4 Stories Of Ridiculously Evil Rich People From The Past
Even as we enter a new era of income inequality, it's easy to forget how nasty the oligarchs of the Gilded Age could be. We tend to assume they weren't great people, but many of their sins have been lost in the haze of your high school history textbook's most boring chapters. But as we watch our current crop of rich folk muse on things like "Should we replace employee health insurance with a robot that repeatedly tells them to walk it off?" these stories also remind us what unlimited wealth and power can do to a human being.
Hetty Green Was A Millionaire Who Kept Her Children In Rags
Henrietta "Hetty" Green, known by the popular nickname the "Witch of Wall Street," was the kind of miser you probably thought only existed in old cartoons. She was a shrewd businesswoman, but so enraged by the thought of actually spending money that she lived like a bag lady, refusing to bathe and wearing mourning clothes until they literally rotted off her body. You could write it off as eccentricity (Steve Jobs reportedly didn't smell great either), but here's the thing: She had kids, and subjected them to the same treatment.
Green started with a $7 million inheritance, gaining more when her aunt died with a $2 million estate. And she wanted every penny so badly that she presented a forged "original" will for said aunt, though her claims soon fell apart. This earned her a slap on an increasingly dirty wrist, and the brazenly greedy attempt at theft turned the media against her. And so, as one does when they're unlikable, she spent her life lending to banks and buying up mortgages, ending up with $200 million (a billionaire when adjusted for inflation) when she died in 1916. For comparison, J.P. Morgan himself was worth only $80 million, the loser.
When doing business, her staff avoided this Pigpen and her corpse-covered-in-spoiled-mayo stench as much as possible. To dodge tax men, Green (who sometimes used the name of her dog, Curtis, to help her in this cause) constantly uprooted her two Dickensian-dirty children to various cold-water tenements. Green sent those kids to school in hand-me-down rags; when the weather turned cold, she just stuffed their clothes with wadded-up newspaper instead of buying coats.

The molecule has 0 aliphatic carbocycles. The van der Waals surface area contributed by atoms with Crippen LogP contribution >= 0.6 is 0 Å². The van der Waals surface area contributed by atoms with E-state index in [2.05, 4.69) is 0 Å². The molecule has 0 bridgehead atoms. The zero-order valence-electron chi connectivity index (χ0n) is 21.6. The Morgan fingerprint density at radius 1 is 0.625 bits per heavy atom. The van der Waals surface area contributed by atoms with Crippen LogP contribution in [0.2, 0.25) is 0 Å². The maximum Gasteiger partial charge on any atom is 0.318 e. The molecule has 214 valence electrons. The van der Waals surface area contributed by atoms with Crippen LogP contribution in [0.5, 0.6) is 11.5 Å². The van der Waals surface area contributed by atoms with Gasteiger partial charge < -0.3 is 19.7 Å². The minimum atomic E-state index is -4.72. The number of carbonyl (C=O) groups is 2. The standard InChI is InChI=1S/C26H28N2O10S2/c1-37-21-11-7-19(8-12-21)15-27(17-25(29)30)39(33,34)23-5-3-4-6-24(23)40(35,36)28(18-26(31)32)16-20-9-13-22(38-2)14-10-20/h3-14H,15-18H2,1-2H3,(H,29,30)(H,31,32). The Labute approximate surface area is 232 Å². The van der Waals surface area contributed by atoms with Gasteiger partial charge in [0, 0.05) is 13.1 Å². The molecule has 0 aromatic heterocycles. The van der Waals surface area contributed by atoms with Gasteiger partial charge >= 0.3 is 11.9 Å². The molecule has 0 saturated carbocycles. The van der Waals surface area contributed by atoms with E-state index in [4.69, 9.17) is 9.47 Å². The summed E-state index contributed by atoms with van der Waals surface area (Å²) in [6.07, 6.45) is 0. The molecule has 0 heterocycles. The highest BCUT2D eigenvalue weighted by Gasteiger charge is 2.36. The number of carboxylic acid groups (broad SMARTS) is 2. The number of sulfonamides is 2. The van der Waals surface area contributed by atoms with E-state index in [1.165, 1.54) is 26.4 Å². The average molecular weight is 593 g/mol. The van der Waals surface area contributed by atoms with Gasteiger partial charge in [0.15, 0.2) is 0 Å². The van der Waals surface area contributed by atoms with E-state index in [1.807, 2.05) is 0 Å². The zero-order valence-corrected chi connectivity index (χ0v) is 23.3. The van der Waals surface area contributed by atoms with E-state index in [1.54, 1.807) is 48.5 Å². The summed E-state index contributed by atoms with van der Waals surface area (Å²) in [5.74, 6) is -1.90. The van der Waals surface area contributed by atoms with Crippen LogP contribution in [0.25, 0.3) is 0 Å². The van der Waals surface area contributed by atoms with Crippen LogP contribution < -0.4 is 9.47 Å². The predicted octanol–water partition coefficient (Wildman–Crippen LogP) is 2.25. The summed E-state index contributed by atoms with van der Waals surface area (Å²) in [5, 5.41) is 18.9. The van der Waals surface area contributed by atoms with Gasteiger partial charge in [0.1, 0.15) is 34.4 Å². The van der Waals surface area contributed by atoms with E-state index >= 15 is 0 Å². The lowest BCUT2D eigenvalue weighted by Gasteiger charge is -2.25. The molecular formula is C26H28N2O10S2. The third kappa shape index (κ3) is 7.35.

Now here's where it gets really dark. Her son Ned injured his knee in a sledding accident, and Green refused to pay for medical treatment, forcing him to live in pain for years until the leg turned gangrenous and had to be amputated. In her defense, she held herself to the same standard, for the most part. She suffered a hernia for nearly 20 years before getting the lump of gut meat poked back into place, bitching about the $150 price tag and trying to bail on the bill afterwards.
On one hand, you could say that this all sounds like actual mental illness, but you could just as easily say she was taking the obsessive hoarding of wealth to its logical conclusion. The money brought her no joy or material benefit; she just wanted more and more of it, because at the end of the day, she didn't want anyone else to have it.
Andrew Carnegie And Henry Clay Frick Flooded A Whole Town
One advantage of being wealthy is that you can inflict suffering on your lessers even while you're relaxing. That brings us to the tale of the South Fork Fishing & Hunting Club, a lodge for the super-rich near Lake Conemaugh in Pennsylvania. It had an illustrious roster, a who's who of the robber baron set, with Henry Clay Frick and Andrew Carnegie as principal members. The duo decided to spruce up the place, to the ultimate detriment of Johnstown just downriver.
Owning a piece of property like the club meant that they also owned the lake, which meant that by rich-people-can-do-whatever-they-want-somehow law, they also owned the South Fork dam, which made the lake. The structure was narrow, so they Bob Vila'd that old dam and had it lowered to accommodate two carriages. They also neglected to reinstall the drainage pipes that had been sold for scrap decades earlier. Then they netted up the spillway to keep game fish in the lake, because god forbid a millionaire go trout-less. But here's the thing: A net doesn't just catch fish. It catches debris too.
By May 28, 1889, a storm began and the water rose, then had nowhere to go. By the 31st, the dam broke. The resultant flood destroyed Johnstown, flinging entire trains off railroad tracks, smashing houses against houses, piling debris 40 feet high, and sucking families out of buildings into the vortex. By the time the waters receded, over 2,200 people were dead, 1,600 houses had been destroyed, and the damage covered four square miles. The cost to rebuild topped $17 million (around $474 million today).